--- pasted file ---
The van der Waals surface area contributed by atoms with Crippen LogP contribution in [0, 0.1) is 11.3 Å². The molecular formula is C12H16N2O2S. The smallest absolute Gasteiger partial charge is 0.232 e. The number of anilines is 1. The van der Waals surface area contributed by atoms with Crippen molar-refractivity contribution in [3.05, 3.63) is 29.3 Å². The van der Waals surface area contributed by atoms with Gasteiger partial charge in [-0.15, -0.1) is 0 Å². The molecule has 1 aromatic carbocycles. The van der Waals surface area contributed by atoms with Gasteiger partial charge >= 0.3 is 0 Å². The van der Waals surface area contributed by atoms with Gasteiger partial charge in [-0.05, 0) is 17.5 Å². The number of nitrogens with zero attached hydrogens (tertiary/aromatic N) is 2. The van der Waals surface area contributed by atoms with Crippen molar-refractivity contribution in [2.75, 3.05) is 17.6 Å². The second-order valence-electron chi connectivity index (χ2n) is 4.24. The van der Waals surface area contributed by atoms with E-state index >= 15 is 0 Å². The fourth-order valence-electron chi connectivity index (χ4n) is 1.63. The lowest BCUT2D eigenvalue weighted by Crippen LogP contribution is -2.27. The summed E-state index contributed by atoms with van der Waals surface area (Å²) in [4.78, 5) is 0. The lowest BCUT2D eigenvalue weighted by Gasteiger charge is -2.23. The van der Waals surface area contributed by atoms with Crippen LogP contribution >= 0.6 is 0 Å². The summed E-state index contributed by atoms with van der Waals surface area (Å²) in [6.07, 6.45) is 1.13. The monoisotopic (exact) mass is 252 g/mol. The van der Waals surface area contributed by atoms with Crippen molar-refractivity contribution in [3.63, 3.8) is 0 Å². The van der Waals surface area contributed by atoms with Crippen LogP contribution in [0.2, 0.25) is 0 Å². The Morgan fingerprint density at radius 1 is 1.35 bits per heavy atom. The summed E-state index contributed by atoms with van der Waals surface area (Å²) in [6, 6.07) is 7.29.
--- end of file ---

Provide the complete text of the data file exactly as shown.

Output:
The van der Waals surface area contributed by atoms with Crippen LogP contribution in [0, 0.1) is 11.3 Å². The molecular formula is C12H16N2O2S. The smallest absolute Gasteiger partial charge is 0.232 e. The number of anilines is 1. The van der Waals surface area contributed by atoms with Crippen molar-refractivity contribution in [3.05, 3.63) is 29.3 Å². The van der Waals surface area contributed by atoms with Gasteiger partial charge in [-0.15, -0.1) is 0 Å². The molecule has 1 aromatic carbocycles. The van der Waals surface area contributed by atoms with Gasteiger partial charge >= 0.3 is 0 Å². The van der Waals surface area contributed by atoms with Gasteiger partial charge in [-0.05, 0) is 17.5 Å². The number of nitrogens with zero attached hydrogens (tertiary/aromatic N) is 2. The van der Waals surface area contributed by atoms with Crippen molar-refractivity contribution in [2.75, 3.05) is 17.6 Å². The second-order valence-electron chi connectivity index (χ2n) is 4.24. The van der Waals surface area contributed by atoms with E-state index >= 15 is 0 Å². The fourth-order valence-electron chi connectivity index (χ4n) is 1.63. The lowest BCUT2D eigenvalue weighted by Crippen LogP contribution is -2.27. The summed E-state index contributed by atoms with van der Waals surface area (Å²) in [4.78, 5) is 0. The lowest BCUT2D eigenvalue weighted by Gasteiger charge is -2.23. The van der Waals surface area contributed by atoms with Crippen LogP contribution >= 0.6 is 0 Å². The summed E-state index contributed by atoms with van der Waals surface area (Å²) in [6.07, 6.45) is 1.13. The monoisotopic (exact) mass is 252 g/mol. The van der Waals surface area contributed by atoms with Crippen molar-refractivity contribution in [3.63, 3.8) is 0 Å². The van der Waals surface area contributed by atoms with Crippen LogP contribution in [0.2, 0.25) is 0 Å². The Morgan fingerprint density at radius 1 is 1.35 bits per heavy atom. The summed E-state index contributed by atoms with van der Waals surface area (Å²) in [6, 6.07) is 7.29.